Kuhn v. Commissioner of Public Safety

Annotate this Case

488 N.W.2d 838 (1992)

Donald Anthony KUHN, Petitioner, Respondent, v. COMMISSIONER OF PUBLIC SAFETY, Appellant.

No. C0-92-103.

Court of Appeals of Minnesota.

August 11, 1992.

Review Denied October 20, 1992.

*839 Faison T. Sessoms, Minneapolis, for respondent.

Hubert H. Humphrey, III, Atty. Gen., Joel A. Watne, Sp. Asst. Atty. Gen., St. Paul, for appellant.

Considered and decided by AMUNDSON, P.J., and PARKER and KALITOWSKI, JJ.

OPINION

AMUNDSON, Judge.

This is an appeal from an order rescinding the Commissioner of Public Safety's revocation of Donald Anthony Kuhn's driver's license. The referee recommended, and the trial court approved, rescinding the revocation on the ground Kuhn was denied the reasonable opportunity to have counsel before submitting to a chemical test. We affirm.

FACTS

At 1:30 a.m., on August 12, 1991, Donald Kuhn was stopped by Officer Todd Hinz and at 1:43 a.m. placed under arrest for driving under the influence. At 2:00 a.m., Kuhn was taken to the St. Louis Park police station where Officer Hinz read Kuhn the Minnesota Implied Consent Advisory. The Advisory provides:

Before making your decision about testing, you have the right to consult with an attorney. If you wish to do so, a telephone will be made available to you. If you are unable to contact an attorney, you must make a decision on your own. You must make your decision within a reasonable time.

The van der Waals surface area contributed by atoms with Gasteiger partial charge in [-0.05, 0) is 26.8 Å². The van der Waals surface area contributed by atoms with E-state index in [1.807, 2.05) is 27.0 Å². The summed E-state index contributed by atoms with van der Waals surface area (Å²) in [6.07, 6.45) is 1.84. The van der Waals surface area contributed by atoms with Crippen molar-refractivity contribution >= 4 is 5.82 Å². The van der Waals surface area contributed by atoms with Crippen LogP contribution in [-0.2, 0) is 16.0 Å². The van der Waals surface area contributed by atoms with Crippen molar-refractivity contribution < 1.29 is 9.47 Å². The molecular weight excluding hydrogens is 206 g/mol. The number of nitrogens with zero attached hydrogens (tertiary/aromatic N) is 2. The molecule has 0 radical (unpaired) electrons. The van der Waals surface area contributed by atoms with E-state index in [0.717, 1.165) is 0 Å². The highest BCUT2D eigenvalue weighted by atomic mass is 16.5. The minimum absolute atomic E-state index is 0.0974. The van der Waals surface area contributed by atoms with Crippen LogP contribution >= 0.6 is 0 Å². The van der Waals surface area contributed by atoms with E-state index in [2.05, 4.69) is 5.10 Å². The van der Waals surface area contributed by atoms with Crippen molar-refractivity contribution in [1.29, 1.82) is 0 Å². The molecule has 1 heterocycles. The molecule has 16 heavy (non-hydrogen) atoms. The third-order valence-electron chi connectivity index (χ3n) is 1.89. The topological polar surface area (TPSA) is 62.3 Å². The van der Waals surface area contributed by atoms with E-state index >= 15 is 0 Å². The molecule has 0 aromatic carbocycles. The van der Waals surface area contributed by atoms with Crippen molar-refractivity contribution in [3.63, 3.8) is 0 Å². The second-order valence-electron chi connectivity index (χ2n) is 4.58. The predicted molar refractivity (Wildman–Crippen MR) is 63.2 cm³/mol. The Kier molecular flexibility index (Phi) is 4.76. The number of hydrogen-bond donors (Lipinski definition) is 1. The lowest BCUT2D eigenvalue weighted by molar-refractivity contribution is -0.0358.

Kuhn requested an attorney. At 2:02 a.m., Kuhn was given a telephone and yellow-pages phone book. Hinz sat in the room while Kuhn called. Hinz testified that Kuhn tried to contact an attorney three times, that he wasn't faking or stalling, and that after 24 minutes, when Kuhn had failed to contact an attorney, Hinz said, "Look, you got to take the test now." Kuhn submitted to a test which disclosed an alcohol concentration of .24.

Hinz's testimony at the implied consent hearing indicated the booking sergeant, not Hinz, decided that Kuhn needed to take the test at that time. Further, Hinz was not aware of any policy in the St. Louis Park Police Department that permitted a specific amount of time to contact an attorney.

After Hinz's testimony at the hearing, the referee asked if Kuhn's attorney would like to make a motion; Kuhn's attorney moved to rescind the license revocation. The referee asked whether the motion was based on Kuhn's inability to contact counsel, and Kuhn's attorney said "yes." The referee granted the motion, concluding the Commissioner failed to show by the preponderance *840 of the evidence that Kuhn was afforded a reasonable opportunity to consult with an attorney before submitting to the test. The trial court approved the referee's findings of fact, conclusions of law and order to rescind the revocation of Kuhn's license. This appeal followed.

ISSUE

Did the trial court correctly determine respondent was denied the right to counsel?

I. A. Standard of Review